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A Partial KArboretum of Graphs With Bounded Treewidth
 J. Algorithms
, 1998
"... The notion of treewidth has seen to be a powerful vehicle for many graph algorithmic studies. This survey paper wants to give an overview of many classes of graphs that can be seen to have a uniform upper bound on the treewidth of graphs in the class. Also, some mutual relations between such classes ..."
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Cited by 328 (34 self)
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The notion of treewidth has seen to be a powerful vehicle for many graph algorithmic studies. This survey paper wants to give an overview of many classes of graphs that can be seen to have a uniform upper bound on the treewidth of graphs in the class. Also, some mutual relations between
Treewidth of Chordal Bipartite Graphs
 J. ALGORITHMS
, 1992
"... Chordal bipartite graph are exactly those bipartite graph in which every cycle of length at least six has a chord. The treewidth of a graph G is the smallest maximum cliquesize among all chordal supergraphs of G decreased by one. We present a polynomial time algorithm for the exact computation of ..."
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Cited by 18 (5 self)
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Chordal bipartite graph are exactly those bipartite graph in which every cycle of length at least six has a chord. The treewidth of a graph G is the smallest maximum cliquesize among all chordal supergraphs of G decreased by one. We present a polynomial time algorithm for the exact computation
and Bounded Treewidth ∗
, 2008
"... We prove that for all 0 ≤ t ≤ k and d ≥ 2k, every graph G with treewidth at most k has a ‘large ’ induced subgraph H, where H has treewidth at most t and every vertex in H has degree at most d in G. The order of H depends on t, k, d, and the order of G. With t = k, we obtain large sets of bounded de ..."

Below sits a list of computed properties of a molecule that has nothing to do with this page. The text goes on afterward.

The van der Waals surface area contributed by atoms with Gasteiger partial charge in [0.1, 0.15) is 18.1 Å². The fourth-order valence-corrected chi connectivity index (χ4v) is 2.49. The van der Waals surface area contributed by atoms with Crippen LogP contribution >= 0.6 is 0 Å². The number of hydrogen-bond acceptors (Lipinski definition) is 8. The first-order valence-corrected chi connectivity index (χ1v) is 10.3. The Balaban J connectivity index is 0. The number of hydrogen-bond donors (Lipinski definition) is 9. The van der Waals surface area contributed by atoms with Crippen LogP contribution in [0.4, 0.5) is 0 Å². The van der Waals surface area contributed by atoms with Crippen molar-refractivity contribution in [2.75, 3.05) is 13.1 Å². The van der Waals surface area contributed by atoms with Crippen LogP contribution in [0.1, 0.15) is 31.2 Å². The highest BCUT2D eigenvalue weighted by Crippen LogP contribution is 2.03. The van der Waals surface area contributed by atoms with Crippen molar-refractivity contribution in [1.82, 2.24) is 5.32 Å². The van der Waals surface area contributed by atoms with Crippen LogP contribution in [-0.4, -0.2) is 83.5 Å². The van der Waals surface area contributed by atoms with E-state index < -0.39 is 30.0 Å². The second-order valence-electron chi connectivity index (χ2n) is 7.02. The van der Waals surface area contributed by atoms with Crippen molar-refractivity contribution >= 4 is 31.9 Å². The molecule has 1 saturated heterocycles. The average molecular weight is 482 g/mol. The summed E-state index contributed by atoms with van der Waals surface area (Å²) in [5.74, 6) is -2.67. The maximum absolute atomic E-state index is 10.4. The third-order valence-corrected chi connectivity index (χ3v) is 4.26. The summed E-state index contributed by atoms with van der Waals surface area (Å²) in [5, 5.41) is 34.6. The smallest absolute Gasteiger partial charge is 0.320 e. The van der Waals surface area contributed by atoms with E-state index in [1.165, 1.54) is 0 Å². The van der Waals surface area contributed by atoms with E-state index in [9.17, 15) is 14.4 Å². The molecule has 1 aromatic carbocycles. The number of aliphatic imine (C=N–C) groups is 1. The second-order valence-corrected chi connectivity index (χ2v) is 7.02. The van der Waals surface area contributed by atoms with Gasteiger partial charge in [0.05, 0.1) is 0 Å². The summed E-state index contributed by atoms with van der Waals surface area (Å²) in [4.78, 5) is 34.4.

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We prove that for all 0 ≤ t ≤ k and d ≥ 2k, every graph G with treewidth at most k has a ‘large ’ induced subgraph H, where H has treewidth at most t and every vertex in H has degree at most d in G. The order of H depends on t, k, d, and the order of G. With t = k, we obtain large sets of bounded
A Tourist Guide through Treewidth
 Acta Cybernetica
, 1993
"... A short overview is given of many recent results in algorithmic graph theory that deal with the notions treewidth, and pathwidth. We discuss algorithms that find treedecompositions, algorithms that use treedecompositions to solve hard problems efficiently, graph minor theory, and some applications ..."
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Cited by 270 (22 self)
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A short overview is given of many recent results in algorithmic graph theory that deal with the notions treewidth, and pathwidth. We discuss algorithms that find treedecompositions, algorithms that use treedecompositions to solve hard problems efficiently, graph minor theory, and some
Recoloring bounded treewidth graphs
 In Proceedings of the 7th LatinAmerican Algorithms, Graphs, and Optimization Symposium
, 2013
"... Let k be an integer. Two vertex kcolorings of a graph are adjacent if they differ on exactly one vertex. A graph is kmixing if any proper kcoloring can be transformed into any other through a sequence of adjacent proper kcolorings. Any graph is (tw + 2)mixing, where tw is the treewidth of the g ..."
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Cited by 10 (2 self)
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Let k be an integer. Two vertex kcolorings of a graph are adjacent if they differ on exactly one vertex. A graph is kmixing if any proper kcoloring can be transformed into any other through a sequence of adjacent proper kcolorings. Any graph is (tw + 2)mixing, where tw is the treewidth
Dynamic Programming On Graphs With Bounded Treewidth
, 1987
"... In this paper we study the complexity of graph decision problems, restricted to the class of graphs with treewidth _< k, (or equivalently, the class of partial ktrees), for fixed k. We introduce two classes of graph decision problems, LCC and ECC, and subclasses CLCC, and CECC. We show that ea ..."
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Cited by 72 (1 self)
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In this paper we study the complexity of graph decision problems, restricted to the class of graphs with treewidth _< k, (or equivalently, the class of partial ktrees), for fixed k. We introduce two classes of graph decision problems, LCC and ECC, and subclasses CLCC, and CECC. We show
Combinatorial Optimization on Graphs of Bounded Treewidth
, 2007
"... There are many graph problems that can be solved in linear or polynomial time with a dynamic programming algorithm when the input graph has bounded treewidth. For combinatorial optimization problems, this is a useful approach for obtaining fixedparameter tractable algorithms. Starting from trees an ..."